Sometimes it takes a lot of tolerance to be a Change Agent.
Expect to Face Some Heat: As people go through their natural reactions to change, we get bombarded from time to time with negativity, insecurity, doubt and frustration.
We might be surprised to hear these emotions from people who had previously been quiet or even supportive of the change. Even more shocking might be the strength of their reaction to what’s going on around them.
It’s hard to guess how people will react to change.
Sometimes they’ll roll with it.
Sometimes they’ll panic.
Sometimes they’ll get emotional.
I’ve even encountered stakeholders who’ve expressed outright disdain toward me because I represented a change they didn’t particularly care for.
I’m sure they didn’t intend for it to be personal – but without a little context and preparation, I could have easily taken it that way!
Fill ‘Er Up! I’d like to imagine that we each have a big tank filled with tolerance for situations like that. We need to draw deeply from that reserve when the fires of emotional resistance flare up.
We also need to constantly refill that tank so we can be helpful to struggling stakeholders, regardless of how their struggle is manifested. We can refill it by learning about others, listening to a range of opinions and opening our minds to new ideas.
When we recharge in this way, we are more capable of seeing things from other frames of reference and using that knowledge to process resistance.
Open ‘Er Up: Keeping the doorway of communication open – even when my heart tells me to be offended – can yield unexpected levels of understanding for the situations faced by others. This in turn yields downstream opportunities to help them successfully adapt.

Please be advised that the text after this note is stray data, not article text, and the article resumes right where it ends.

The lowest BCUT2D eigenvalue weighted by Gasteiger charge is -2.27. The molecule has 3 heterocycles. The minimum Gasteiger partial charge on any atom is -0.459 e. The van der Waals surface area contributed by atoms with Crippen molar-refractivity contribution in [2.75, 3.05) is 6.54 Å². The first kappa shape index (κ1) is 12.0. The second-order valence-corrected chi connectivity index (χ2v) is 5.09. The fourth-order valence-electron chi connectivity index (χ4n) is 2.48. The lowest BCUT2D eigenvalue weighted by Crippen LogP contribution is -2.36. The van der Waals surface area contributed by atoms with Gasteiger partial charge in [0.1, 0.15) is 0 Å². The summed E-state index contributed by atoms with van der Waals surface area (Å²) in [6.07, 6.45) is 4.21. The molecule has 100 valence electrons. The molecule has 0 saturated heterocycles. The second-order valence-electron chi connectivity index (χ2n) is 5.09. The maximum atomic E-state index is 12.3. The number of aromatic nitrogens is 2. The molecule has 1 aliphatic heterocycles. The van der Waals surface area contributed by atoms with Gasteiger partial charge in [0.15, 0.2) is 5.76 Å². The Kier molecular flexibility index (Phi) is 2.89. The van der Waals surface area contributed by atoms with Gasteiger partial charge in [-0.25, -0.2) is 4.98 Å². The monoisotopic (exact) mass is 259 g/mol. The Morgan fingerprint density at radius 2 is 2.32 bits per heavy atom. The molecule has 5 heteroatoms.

If I had not opened up the faucet of tolerance for the way they expressed their frustrations, their doubts or their concerns, I might have missed an opportunity to help.
The PayOff: I’ve also learned that weathering the storm of emotions without lashing out in return can help build Change Agent credibility.
Where There’s Smoke, There’s Fire! Remember: If you can’t sort out the emotions from the data, there’s a good chance you’ll have a tough time helping stakeholders adapt. If you over-extend yourself, you could drain your tank and be unprepared to help.
The Bottom Line: As a Change Agent, I’ve learned to exercise tolerance for a wide range of opinions, emotions and reactions to change. I believe that even the nastiest expression of resistance has some kernel of change-related truth buried deep within it.
Without an open mind and a thick skin, I might miss those clues.
So keep learning and listening.
Keep your cool and keep things in context or you may risk walking into a dangerous (and useful) situation with your tolerance tank on “E”.
Question for Chatter:
- How do you recharge your tolerance tank so you can be fresh and ready for the heated situations you may face as a Change Agent?